Dwyane Wade is the biggest free agent in NBA broadcasting, and he could be the top target for a potential ABC/ESPN “NBA Countdown” shakeup. What is already certain is both ESPN and TNT are courting Wade, sources have told The Post. The two networks are preparing pitches for the just-retired Wade to be a studio analyst later in the current playoffs.
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Anthony Chiang: FINAL: Heat 122, 76ers 99. Dwyane Wade finishes with 30 points on 10-of-23 shooting in 35 minutes. But Heat eliminated from playoff contention.
Tim Bontemps: Wade was holding a jersey that said “HANK” with the No. 11 on it — honoring his late agent, Henry Thomas. Then he did a jersey swap with Zaire, who gave him a No. 2 Heat jersey with his name on the back.
Tim Reynolds: Spo knows it’s not worth it to offer Dwyane a coaching job. “He’s too smart for that,” Spo said.
What’s next for Wade? More time with his wife, Gabrielle Union-Wade, more time with his son Zaire during his senior season of high school basketball, more moments with his son Zion and more diaper changes with his months-old daughter Kaavia. And more free time in the city he has become forever linked to. “I think kids that are probably 12 or around that age, they think I’m from Miami,” Wade said with a grin. “When I was young, I thought Michael Jordan was from Chicago. That’s a great thing. I definitely think that when you think about Miami, anyone around the world whether it’s sports or not, I think my name comes up.”
With the Heat facing long playoff odds, it appears that Tuesday night’s regular-season home finale against the 76ers will be Wade’s final game at AmericanAirlines Arena before retirement. As of Monday afternoon, the cheapest 300-level resale ticket on Ticketmaster for Tuesday’s contest was listed at $225, the cheapest 100-level resale ticket was listed at $362, and the cheapest “standing only” resale ticket in the 400 level was listed at $107.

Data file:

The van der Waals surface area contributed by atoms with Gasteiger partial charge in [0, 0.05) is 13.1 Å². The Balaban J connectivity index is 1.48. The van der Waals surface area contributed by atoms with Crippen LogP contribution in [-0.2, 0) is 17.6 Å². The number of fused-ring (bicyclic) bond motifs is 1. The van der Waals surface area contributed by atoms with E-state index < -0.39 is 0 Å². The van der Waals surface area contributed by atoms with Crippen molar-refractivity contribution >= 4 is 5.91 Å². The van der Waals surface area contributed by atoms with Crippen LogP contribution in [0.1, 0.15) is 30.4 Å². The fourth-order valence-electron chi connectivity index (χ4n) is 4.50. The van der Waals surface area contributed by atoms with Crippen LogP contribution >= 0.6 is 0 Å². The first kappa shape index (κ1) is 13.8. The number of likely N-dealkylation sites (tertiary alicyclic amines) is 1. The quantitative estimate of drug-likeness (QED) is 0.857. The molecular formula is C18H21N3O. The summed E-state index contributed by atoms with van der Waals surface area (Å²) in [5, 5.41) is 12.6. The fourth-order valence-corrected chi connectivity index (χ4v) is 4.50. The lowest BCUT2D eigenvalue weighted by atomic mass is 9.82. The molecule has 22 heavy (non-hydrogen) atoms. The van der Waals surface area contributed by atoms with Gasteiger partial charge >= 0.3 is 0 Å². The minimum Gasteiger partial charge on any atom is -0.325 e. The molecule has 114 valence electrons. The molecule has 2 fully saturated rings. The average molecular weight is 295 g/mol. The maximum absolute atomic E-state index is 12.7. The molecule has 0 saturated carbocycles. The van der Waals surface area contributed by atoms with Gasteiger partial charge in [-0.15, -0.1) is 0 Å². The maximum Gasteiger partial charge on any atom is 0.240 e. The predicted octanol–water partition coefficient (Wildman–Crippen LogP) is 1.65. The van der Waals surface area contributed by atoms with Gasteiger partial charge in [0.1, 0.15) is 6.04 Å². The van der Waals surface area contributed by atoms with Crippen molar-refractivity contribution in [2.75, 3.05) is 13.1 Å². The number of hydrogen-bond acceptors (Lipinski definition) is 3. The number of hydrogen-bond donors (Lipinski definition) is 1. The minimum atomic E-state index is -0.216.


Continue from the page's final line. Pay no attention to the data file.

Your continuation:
A courtside seat resale ticket on Ticketmaster is selling for as low as $4,750 and as high as $8,186. But according to Ticket of America’s Michael Lipman, those aren’t the highest prices of the season, with courtside seats selling for $11,500 each when LeBron James played against the Heat in Miami on Nov. 18.
Wade will be honored before Tuesday night’s home game against the Philadelphia 76ers, and it will be his final game ever at AA Arena unless the Heat overcomes long odds and makes the postseason. “It’s been incredible, it’s been amazing,” Wade said Sunday of playing home games at the bayside arena. “A lot of people at that arena have watched me grow, have watched me be imperfect, have watched me make a lot of mistakes in life, but have watched me blossom, and watched me do amazing things, great things.
In addition to the change of environment and learning how to make adjustments, Dwyane revealed he’s going to start therapy sessions to help him better adapt to a life without playing basketball all the time. “I’ll be in therapy,” he said. “I already told my wife, we need to do it a little bit. I was always against it, someone who doesn’t know me, telling me how to live my life and giving me instructions. I need somebody to talk to about it because it’s a big change and I have a long life to live and there’s other great things I can accomplish. I have no idea what it is yet that I want to do. But, I want to do a little bit of everything. I want to see what I can be great at. I’m so used to being great at something.”
“We’re moving, well not moving, but we’re going to spend more time in L.A. and there’s a few things that I’ve had to make an adjustment to that she’s not used to,” Dwyane said, referring to Gabrielle, in the interview. “I like new sheets on my bed everyday and fresh towels.” “You don’t need it everyday,” Gabrielle responded. “We’re on the black actress salary in L.A. and now that the athlete salary will be joining me in L.A. in more of a full time basis, some of those things I don’t think are necessary every day.”
Josh Lewenberg: Unless Miami finishes 7th, tomorrow will be Dwyane Wade’s final game in Toronto. Danny Green on Wade, who he faced in back-to-back NBA Finals with the Spurs: “He’s a very special, special player and an even better person. I’m happy for him, that he’s going out on his own terms.”